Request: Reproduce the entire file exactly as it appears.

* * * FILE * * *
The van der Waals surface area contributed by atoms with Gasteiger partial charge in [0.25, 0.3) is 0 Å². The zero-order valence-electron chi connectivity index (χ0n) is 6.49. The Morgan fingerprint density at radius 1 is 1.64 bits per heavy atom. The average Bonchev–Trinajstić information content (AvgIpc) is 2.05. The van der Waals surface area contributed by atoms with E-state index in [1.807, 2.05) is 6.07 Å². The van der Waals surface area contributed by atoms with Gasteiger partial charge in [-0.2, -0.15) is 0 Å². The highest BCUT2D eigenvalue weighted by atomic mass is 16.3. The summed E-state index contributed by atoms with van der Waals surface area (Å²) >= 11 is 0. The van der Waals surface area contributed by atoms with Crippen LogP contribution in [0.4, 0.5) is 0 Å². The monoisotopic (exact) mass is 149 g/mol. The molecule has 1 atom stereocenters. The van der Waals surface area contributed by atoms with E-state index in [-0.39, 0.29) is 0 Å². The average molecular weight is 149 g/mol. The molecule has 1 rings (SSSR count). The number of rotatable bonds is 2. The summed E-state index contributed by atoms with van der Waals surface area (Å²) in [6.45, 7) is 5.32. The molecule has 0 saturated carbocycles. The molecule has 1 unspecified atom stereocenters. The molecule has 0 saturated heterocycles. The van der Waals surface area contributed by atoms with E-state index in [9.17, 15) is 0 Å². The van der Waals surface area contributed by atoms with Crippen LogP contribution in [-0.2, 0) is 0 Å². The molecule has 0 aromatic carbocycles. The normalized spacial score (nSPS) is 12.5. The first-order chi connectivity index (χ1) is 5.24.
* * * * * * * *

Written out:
The van der Waals surface area contributed by atoms with Gasteiger partial charge in [0.25, 0.3) is 0 Å². The zero-order valence-electron chi connectivity index (χ0n) is 6.49. The Morgan fingerprint density at radius 1 is 1.64 bits per heavy atom. The average Bonchev–Trinajstić information content (AvgIpc) is 2.05. The van der Waals surface area contributed by atoms with E-state index in [1.807, 2.05) is 6.07 Å². The van der Waals surface area contributed by atoms with Gasteiger partial charge in [-0.2, -0.15) is 0 Å². The highest BCUT2D eigenvalue weighted by atomic mass is 16.3. The summed E-state index contributed by atoms with van der Waals surface area (Å²) >= 11 is 0. The van der Waals surface area contributed by atoms with Crippen LogP contribution in [0.4, 0.5) is 0 Å². The monoisotopic (exact) mass is 149 g/mol. The molecule has 1 atom stereocenters. The van der Waals surface area contributed by atoms with E-state index in [-0.39, 0.29) is 0 Å². The average molecular weight is 149 g/mol. The molecule has 1 rings (SSSR count). The number of rotatable bonds is 2. The summed E-state index contributed by atoms with van der Waals surface area (Å²) in [6.45, 7) is 5.32. The molecule has 0 saturated carbocycles. The molecule has 1 unspecified atom stereocenters. The molecule has 0 saturated heterocycles. The van der Waals surface area contributed by atoms with E-state index in [9.17, 15) is 0 Å². The van der Waals surface area contributed by atoms with Crippen LogP contribution in [-0.2, 0) is 0 Å². The molecule has 0 aromatic carbocycles. The normalized spacial score (nSPS) is 12.5. The first-order chi connectivity index (χ1) is 5.24.